Psychologist Dr Gail Matthews found that we are 42% more likely to achieve goals simply by writing them down! (more about it here)

And how many people actually write their goals down?……3%!!!!!!!!!!!

There is one additional rule here: write about your aims on a REGULAR BASISreview them, update them, consider different solutions and methods!

This likelihood increases even more if you talk about your goal to a supportive friend who believes that you can achieve this.

Why is this all so important?

  • When you write things down and share them with a friend you need to concentrate a bit more to word your aims clearly and be specific, and this can make your plans more organised and structured
  • so this is like a first step which makes something invisible into visible & tangible
  • when you write about what’s important to you, then you’ll probably think more about it during the day too, and you will pay more attention to opportunities that you may encounter during your day
  • the more specific your goals are in terms of measuring them and with regard to time–the more achievable they will be

What do you have if you don’t write your goals down? Your dreams plus… an additional 2,500-3,300 other thoughts (per hour!) mixed up in your head… and this makes your passions and aims less significant than you’d like them to be.

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Apparently, sharing updates with regards to your progress is another big important step if you’d like to ensure that you increase the likelihood of achieving your goals even more. Again – sharing them only with a friend is perfectly fine

Personal Growth project – week 1

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A bit over one week has already passed and I feel that I should provide an update on my Personal Growth project.

The first week has been extremely active and busy for me:

  • full-time work
  • considering & researching & preparing stuff related to pregnancy and the arrival of my second baby such as finding the right pushchair… and boy, let me tell you that it is really time-consuming to find something I and my husband both would like (at a reasonable price!). At the moment we are considering purchasing this pushchair model here (if any of you have/had it or knows someone who did and can let me know what you think about it – that would be superhelpful!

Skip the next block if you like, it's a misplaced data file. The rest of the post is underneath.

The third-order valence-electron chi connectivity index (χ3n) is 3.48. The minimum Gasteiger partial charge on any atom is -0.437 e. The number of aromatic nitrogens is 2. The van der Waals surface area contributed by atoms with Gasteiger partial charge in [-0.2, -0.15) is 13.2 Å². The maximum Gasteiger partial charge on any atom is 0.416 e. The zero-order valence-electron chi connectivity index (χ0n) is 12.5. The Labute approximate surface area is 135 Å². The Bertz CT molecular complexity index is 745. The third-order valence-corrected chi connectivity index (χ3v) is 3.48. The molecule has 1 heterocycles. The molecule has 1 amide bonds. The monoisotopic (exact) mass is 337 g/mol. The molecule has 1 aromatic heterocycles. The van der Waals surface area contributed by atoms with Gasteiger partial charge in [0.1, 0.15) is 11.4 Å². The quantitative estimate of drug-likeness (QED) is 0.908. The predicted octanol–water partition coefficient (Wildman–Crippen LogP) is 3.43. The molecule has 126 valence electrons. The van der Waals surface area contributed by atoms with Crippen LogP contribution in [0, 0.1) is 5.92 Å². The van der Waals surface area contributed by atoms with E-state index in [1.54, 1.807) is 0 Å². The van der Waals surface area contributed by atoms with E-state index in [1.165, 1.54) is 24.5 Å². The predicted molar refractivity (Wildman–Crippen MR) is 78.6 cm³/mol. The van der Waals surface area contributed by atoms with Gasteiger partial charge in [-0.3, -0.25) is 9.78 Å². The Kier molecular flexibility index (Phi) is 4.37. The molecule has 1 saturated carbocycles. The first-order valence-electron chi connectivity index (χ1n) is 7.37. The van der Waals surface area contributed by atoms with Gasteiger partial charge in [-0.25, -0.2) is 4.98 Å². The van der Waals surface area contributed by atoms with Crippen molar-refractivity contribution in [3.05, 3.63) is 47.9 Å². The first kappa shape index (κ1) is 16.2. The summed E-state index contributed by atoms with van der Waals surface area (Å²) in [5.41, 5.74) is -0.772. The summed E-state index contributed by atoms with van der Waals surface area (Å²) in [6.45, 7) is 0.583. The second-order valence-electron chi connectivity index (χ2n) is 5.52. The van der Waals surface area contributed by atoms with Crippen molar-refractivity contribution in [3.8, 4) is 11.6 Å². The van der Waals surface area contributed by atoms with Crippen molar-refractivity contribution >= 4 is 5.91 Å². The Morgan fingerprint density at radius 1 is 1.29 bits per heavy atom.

• organising some stuff at home, including taking the Christmas tree down
  • cooking lessons with mum (delicious Polish dishes!)
  • first judo lesson for my daughter
  • + there were a few other things but I won’t bore you with them.
  • And of course I was working on my personal goals such as reading and writing books and blog posts

As I expected, the project seems to be working well because I feel a lot more productive and managed to achieve most of the tasks I set. It’s a bit messy and challenging but that’s what I also expected. Nevertheless, I have been enjoying it and I spent some quality time on finishing my first book, making notes for the second one, writing & reading & posting blog posts, doing some research on personal development and positive-psychology-related topics, recording a video for YouTube, and I have managed to complete a few other smaller tasks.

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I feel that although I narrowed my goals down a lot, I still need a simpler plan or fewer tasks so I could manage them more efficiently because currently I know that I do a lot but I haven’t managed to tick all of the boxes for each task yet. Again – expecting too much from myself is coming to light! And this is one of the reasons why goals may not be met so I’m glad I admitted it to myself now, earlier rather than later, because in the next week or two I’ll keep in mind that I need to work on simplifying and narrowing the project down even more.

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What has surprised me is how much I can get done when I devote a lot of time to the planning processstepping back and thinking of the most important aspects, possible problems and solutions! I’ll continue to keep a small block of time for planning at least once a week to make sure I know what I’m doing each week and what I should focus on. I haven’t yet had time to prepare any clear & nice pictures so I can share my charts, lists or mind maps with you (they are more in stage of drafts yet and a bit unreadable), but that’s on my list to-do too!

Have a  great productive day!